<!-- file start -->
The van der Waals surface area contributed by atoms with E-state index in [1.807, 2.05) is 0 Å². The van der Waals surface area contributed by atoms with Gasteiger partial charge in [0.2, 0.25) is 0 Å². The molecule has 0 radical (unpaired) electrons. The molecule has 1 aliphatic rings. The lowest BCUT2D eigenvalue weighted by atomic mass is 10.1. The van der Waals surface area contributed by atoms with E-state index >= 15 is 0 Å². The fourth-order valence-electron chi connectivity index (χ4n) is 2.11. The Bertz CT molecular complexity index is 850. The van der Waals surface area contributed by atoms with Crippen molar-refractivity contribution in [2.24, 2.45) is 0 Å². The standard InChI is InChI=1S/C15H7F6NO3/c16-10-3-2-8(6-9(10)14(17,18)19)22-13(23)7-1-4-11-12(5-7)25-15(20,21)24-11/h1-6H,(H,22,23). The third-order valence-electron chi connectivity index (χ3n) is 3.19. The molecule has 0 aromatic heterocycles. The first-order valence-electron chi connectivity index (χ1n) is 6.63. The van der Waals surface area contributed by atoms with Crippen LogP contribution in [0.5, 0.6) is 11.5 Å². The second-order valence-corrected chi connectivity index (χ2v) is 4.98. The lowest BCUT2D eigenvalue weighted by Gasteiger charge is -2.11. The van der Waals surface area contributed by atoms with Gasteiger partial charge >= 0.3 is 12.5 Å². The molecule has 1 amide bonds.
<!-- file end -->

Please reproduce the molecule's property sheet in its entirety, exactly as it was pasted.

The van der Waals surface area contributed by atoms with E-state index in [1.807, 2.05) is 0 Å². The van der Waals surface area contributed by atoms with Gasteiger partial charge in [0.2, 0.25) is 0 Å². The molecule has 0 radical (unpaired) electrons. The molecule has 1 aliphatic rings. The lowest BCUT2D eigenvalue weighted by atomic mass is 10.1. The van der Waals surface area contributed by atoms with E-state index >= 15 is 0 Å². The fourth-order valence-electron chi connectivity index (χ4n) is 2.11. The Bertz CT molecular complexity index is 850. The van der Waals surface area contributed by atoms with Crippen molar-refractivity contribution in [2.24, 2.45) is 0 Å². The standard InChI is InChI=1S/C15H7F6NO3/c16-10-3-2-8(6-9(10)14(17,18)19)22-13(23)7-1-4-11-12(5-7)25-15(20,21)24-11/h1-6H,(H,22,23). The third-order valence-electron chi connectivity index (χ3n) is 3.19. The molecule has 0 aromatic heterocycles. The first-order valence-electron chi connectivity index (χ1n) is 6.63. The van der Waals surface area contributed by atoms with Crippen LogP contribution in [0.5, 0.6) is 11.5 Å². The second-order valence-corrected chi connectivity index (χ2v) is 4.98. The lowest BCUT2D eigenvalue weighted by Gasteiger charge is -2.11. The van der Waals surface area contributed by atoms with Gasteiger partial charge >= 0.3 is 12.5 Å². The molecule has 1 amide bonds.